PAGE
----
Lightly Child, Lightly.

This is how you live when you have a cold heart.
As I do: in shadows, trailing over cool rock,
under the great maple trees.

The sun hardly touches me.
Sometimes I see it in early spring, rising very far away.
Then leaves grow over it, completely hiding it. I feel it
glinting through the leaves, erratic,
like someone hitting the side of a glass with a metal spoon.

Living things don’t all require
light in the same degree. Some of us
make our own light: a silver leaf
like a path no one can use, a shallow
lake of silver in the darkness under the great maples.

But you know this already.
You and the others who think
you live for truth and, by extension, love
all that is cold.

Louise Glück, from “Lamium” in Poems 1962-2012


Notes:

  • Glück won the Pulitzer Prize for Poetry in 1993 for her collection The Wild Iris. Glück is the recipient of the National Book Critics Circle Award (Triumph of Achilles), the Academy of American Poet’s Prize (Firstborn), as well as numerous Guggenheim fellowships.
  • Portrait of Louise Glück by neh.gov.  Poem via misguided ghosts
  • Post Title & Inspiration: Aldous Huxley: “It’s dark because you are trying too hard. Lightly child, lightly. Learn to do everything lightly. Yes, feel lightly even though you’re feeling deeply. Just lightly let things happen and lightly cope with them.”

Forecast: 94° F. (Feels like…Hot)


Wiebke Rauers, a freelance illustrator from Berlin working on character designs, children’s books, and magazines. Find her on Facebook here.

Everything I touch, is born.


Notes:

Before Air-Conditioning*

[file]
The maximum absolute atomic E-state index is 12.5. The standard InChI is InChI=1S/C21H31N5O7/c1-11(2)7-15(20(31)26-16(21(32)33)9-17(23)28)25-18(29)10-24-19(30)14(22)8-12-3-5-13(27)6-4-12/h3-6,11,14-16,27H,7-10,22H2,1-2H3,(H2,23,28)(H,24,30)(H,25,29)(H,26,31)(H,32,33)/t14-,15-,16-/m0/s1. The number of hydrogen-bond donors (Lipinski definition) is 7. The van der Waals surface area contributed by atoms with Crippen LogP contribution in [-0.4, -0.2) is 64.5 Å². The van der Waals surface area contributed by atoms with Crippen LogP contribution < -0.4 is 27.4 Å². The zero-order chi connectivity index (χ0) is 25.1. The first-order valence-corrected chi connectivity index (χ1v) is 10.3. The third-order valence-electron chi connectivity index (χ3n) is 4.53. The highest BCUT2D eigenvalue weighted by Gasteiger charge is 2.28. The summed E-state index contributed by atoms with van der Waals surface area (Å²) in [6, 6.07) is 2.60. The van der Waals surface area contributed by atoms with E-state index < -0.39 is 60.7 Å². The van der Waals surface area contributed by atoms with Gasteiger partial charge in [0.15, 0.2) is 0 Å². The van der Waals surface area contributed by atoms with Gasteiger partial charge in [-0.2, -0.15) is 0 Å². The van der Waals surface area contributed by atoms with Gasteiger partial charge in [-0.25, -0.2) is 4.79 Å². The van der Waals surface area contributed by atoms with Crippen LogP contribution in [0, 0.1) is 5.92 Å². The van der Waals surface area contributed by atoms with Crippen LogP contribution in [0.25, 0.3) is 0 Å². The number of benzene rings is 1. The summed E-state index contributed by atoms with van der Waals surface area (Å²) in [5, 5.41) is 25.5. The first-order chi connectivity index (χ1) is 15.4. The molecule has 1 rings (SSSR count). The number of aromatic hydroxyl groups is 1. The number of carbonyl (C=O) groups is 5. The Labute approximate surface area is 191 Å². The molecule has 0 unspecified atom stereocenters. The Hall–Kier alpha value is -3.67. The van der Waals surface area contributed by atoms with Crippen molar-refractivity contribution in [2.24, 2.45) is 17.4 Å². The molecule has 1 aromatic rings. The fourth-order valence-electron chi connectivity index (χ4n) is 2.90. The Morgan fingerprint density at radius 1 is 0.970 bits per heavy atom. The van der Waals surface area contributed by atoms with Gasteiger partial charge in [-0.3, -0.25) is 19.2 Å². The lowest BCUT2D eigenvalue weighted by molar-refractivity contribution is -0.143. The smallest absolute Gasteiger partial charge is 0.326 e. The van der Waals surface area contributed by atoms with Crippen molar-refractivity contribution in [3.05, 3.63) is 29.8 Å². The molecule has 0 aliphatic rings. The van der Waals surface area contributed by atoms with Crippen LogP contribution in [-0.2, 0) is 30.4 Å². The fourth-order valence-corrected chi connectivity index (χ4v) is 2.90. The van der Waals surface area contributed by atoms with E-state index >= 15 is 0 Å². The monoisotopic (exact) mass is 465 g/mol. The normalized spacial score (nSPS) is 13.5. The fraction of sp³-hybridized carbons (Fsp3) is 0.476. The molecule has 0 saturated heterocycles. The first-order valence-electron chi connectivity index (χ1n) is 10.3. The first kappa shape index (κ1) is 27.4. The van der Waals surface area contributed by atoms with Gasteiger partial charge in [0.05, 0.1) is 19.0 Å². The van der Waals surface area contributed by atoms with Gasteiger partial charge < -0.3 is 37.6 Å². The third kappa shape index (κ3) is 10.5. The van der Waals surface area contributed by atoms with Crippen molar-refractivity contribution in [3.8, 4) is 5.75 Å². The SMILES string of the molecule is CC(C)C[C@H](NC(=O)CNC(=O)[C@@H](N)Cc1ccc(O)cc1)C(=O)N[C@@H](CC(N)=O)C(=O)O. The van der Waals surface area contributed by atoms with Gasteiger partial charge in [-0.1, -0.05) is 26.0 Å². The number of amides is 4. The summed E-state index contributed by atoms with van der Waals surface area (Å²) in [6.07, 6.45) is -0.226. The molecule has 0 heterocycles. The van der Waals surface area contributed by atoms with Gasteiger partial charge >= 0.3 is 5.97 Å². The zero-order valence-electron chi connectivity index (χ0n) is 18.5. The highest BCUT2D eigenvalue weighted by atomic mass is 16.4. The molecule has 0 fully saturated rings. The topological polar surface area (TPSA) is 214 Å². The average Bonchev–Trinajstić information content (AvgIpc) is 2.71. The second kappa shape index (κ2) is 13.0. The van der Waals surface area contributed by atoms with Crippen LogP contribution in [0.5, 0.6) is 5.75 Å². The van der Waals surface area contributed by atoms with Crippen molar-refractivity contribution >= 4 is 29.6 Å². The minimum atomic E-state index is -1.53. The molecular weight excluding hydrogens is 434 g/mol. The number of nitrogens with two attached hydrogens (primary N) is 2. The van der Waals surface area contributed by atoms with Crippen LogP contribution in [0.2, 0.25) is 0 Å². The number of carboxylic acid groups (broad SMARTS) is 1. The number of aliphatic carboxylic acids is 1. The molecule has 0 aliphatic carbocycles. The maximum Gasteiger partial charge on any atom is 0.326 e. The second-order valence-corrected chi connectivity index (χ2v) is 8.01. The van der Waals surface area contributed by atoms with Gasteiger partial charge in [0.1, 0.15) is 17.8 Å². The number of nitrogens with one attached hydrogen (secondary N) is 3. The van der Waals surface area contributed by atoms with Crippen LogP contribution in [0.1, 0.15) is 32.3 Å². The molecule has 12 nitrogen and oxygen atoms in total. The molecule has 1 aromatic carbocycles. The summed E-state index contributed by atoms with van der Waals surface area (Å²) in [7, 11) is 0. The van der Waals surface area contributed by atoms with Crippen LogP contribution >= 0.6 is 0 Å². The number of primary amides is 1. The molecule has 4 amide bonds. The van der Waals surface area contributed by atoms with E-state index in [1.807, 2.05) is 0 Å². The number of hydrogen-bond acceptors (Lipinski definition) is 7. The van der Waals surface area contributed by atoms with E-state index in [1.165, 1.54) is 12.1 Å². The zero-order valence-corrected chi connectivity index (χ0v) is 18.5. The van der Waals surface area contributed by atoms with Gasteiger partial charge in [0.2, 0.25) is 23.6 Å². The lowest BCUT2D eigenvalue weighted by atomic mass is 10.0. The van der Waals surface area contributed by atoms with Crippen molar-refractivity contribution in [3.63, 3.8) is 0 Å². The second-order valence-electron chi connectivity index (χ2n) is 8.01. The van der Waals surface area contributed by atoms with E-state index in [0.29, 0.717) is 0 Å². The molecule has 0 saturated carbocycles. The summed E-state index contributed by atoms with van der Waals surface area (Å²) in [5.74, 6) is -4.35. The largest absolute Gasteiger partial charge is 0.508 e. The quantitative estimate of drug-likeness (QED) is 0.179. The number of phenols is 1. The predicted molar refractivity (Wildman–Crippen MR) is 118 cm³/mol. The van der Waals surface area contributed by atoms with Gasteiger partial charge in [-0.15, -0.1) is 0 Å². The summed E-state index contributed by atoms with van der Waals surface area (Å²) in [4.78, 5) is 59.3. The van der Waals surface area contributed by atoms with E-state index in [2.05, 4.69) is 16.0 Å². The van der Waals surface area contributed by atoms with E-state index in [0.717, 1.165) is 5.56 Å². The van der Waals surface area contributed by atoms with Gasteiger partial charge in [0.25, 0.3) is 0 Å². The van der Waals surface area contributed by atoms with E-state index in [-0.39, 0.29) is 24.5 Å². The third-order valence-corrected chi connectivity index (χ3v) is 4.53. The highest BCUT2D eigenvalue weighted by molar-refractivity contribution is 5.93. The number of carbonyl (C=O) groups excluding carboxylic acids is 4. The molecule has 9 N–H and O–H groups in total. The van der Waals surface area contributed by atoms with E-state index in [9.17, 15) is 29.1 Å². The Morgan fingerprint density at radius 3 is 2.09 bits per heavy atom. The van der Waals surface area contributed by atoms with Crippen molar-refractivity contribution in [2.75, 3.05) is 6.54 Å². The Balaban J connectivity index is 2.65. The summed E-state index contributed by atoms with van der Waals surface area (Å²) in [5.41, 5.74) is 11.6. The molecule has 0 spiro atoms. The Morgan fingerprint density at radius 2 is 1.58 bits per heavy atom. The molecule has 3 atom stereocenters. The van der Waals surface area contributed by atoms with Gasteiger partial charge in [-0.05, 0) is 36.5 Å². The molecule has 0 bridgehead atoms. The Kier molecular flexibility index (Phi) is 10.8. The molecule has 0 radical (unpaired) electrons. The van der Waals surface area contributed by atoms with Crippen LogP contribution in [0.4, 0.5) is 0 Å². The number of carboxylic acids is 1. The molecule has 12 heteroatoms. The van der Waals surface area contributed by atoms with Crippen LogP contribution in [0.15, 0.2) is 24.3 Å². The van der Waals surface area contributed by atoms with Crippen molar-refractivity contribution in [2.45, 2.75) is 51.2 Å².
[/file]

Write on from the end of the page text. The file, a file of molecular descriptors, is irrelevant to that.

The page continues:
Later on, in the Depression thirties, the summers seemed even hotter. Out West, it was the time of the red sun and the dust storms, when whole desiccated farms blew away and sent the Okies, whom Steinbeck immortalized, out on their desperate treks toward the Pacific. My father had a small coat factory on Thirty-ninth Street then, with about a dozen men working sewing machines. Just to watch them handling thick woollen winter coats in that heat was, for me, a torture. The cutters were on piecework, paid by the number of seams they finished, so their lunch break was short—fifteen or twenty minutes. They brought their own food: bunches of radishes, a tomato perhaps, cucumbers, and a jar of thick sour cream, which went into a bowl they kept under the machines. A small loaf of pumpernickel also materialized, which they tore apart and used as a spoon to scoop up the cream and vegetables.

~ Arthur Miller, Before Air-Conditioning (The New Yorker, June 22, 1998)


Notes:

  • *Inspired by temperature now in Dallas, TX: 103° F and Rising!
  • Photo: Radishes by El Oso Botas. “Madrid-based, Guatemala-born and raised, photographer, food stylist, chef and digital content creator. I’ve had a keen interest in art, colours, and shapes since I was a child.” More photographs here.

Saturday Morning

Got up on a cool morning. Leaned out a window.
No cloud, no wind. Air that flowers held
for awhile. Some dove somewhere …

Let the bucket of memory down into the well,
bring it up. Cool, cool minutes. No one
stirring, no plans. Just being there.
This is what the whole thing is about.

William Stafford, from “Just Thinking” in Ask Me: 100 Essential Poems of William Stafford


Notes: Poem – Thank you Whiskey River. Photo Credit: Strandgut and Kulturmuscheln. Related Posts: William Stafford.

Today’s Forecast

hot-humid-august-summer-hot


Source: Birthe Piontek via This Isn’t Happiness.  Piontek is a fine art photographer based in Vancouver BC, Canada.  Originally from Germany, she moved to Canada in 2005 after receiving her MFA from the University of Essen in Communication Design and Photography.

Saturday Afternoon

Brenda Ann Kenneally, photography,miami

Brenda Ann Kenneally portraits of vintage Miami 1992-1995. (Source: Time.com)

Why?

jello-gif-red

Not exactly sure.


Source: Bizarbazar

 

5:00 p.m. Bell: Fly (Home)

swallow-gif-fly


Source: Find “Swallow” and other treasures at Eclecticity

Human. Roll it.

cool-gif-changing-faces-water


Source: themetapicture (Thank you Susan)

 

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